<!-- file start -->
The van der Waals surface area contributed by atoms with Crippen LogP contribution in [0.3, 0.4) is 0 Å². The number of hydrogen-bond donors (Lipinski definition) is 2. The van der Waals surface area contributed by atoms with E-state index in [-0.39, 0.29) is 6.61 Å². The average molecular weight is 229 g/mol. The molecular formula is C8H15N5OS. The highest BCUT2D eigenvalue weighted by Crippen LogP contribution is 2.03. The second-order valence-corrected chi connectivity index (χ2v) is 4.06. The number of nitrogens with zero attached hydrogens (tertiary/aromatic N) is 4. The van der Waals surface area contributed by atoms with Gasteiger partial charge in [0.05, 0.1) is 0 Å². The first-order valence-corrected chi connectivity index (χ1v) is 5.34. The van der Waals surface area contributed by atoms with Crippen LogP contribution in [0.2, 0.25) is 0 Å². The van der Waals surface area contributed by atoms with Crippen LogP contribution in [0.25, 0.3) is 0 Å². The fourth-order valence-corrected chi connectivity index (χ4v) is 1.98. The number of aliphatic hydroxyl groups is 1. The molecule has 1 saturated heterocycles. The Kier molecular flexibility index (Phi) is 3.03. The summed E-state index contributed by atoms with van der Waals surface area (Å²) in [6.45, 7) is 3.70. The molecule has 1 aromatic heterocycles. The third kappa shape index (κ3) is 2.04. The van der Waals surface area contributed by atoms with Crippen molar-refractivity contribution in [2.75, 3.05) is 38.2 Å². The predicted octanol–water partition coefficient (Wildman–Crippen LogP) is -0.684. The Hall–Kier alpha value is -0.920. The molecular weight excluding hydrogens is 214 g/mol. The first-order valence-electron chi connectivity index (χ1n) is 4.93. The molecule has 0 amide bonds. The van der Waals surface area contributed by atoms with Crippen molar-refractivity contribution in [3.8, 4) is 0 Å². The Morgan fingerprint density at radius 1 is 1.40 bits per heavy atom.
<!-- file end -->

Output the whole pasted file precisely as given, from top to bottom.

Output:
The van der Waals surface area contributed by atoms with Crippen LogP contribution in [0.3, 0.4) is 0 Å². The number of hydrogen-bond donors (Lipinski definition) is 2. The van der Waals surface area contributed by atoms with E-state index in [-0.39, 0.29) is 6.61 Å². The average molecular weight is 229 g/mol. The molecular formula is C8H15N5OS. The highest BCUT2D eigenvalue weighted by Crippen LogP contribution is 2.03. The second-order valence-corrected chi connectivity index (χ2v) is 4.06. The number of nitrogens with zero attached hydrogens (tertiary/aromatic N) is 4. The van der Waals surface area contributed by atoms with Gasteiger partial charge in [0.05, 0.1) is 0 Å². The first-order valence-corrected chi connectivity index (χ1v) is 5.34. The van der Waals surface area contributed by atoms with Crippen LogP contribution in [0.2, 0.25) is 0 Å². The van der Waals surface area contributed by atoms with Crippen LogP contribution in [0.25, 0.3) is 0 Å². The fourth-order valence-corrected chi connectivity index (χ4v) is 1.98. The number of aliphatic hydroxyl groups is 1. The molecule has 1 saturated heterocycles. The Kier molecular flexibility index (Phi) is 3.03. The summed E-state index contributed by atoms with van der Waals surface area (Å²) in [6.45, 7) is 3.70. The molecule has 1 aromatic heterocycles. The third kappa shape index (κ3) is 2.04. The van der Waals surface area contributed by atoms with Crippen molar-refractivity contribution in [2.75, 3.05) is 38.2 Å². The predicted octanol–water partition coefficient (Wildman–Crippen LogP) is -0.684. The Hall–Kier alpha value is -0.920. The molecular weight excluding hydrogens is 214 g/mol. The first-order valence-electron chi connectivity index (χ1n) is 4.93. The molecule has 0 amide bonds. The van der Waals surface area contributed by atoms with Crippen molar-refractivity contribution in [3.8, 4) is 0 Å². The Morgan fingerprint density at radius 1 is 1.40 bits per heavy atom.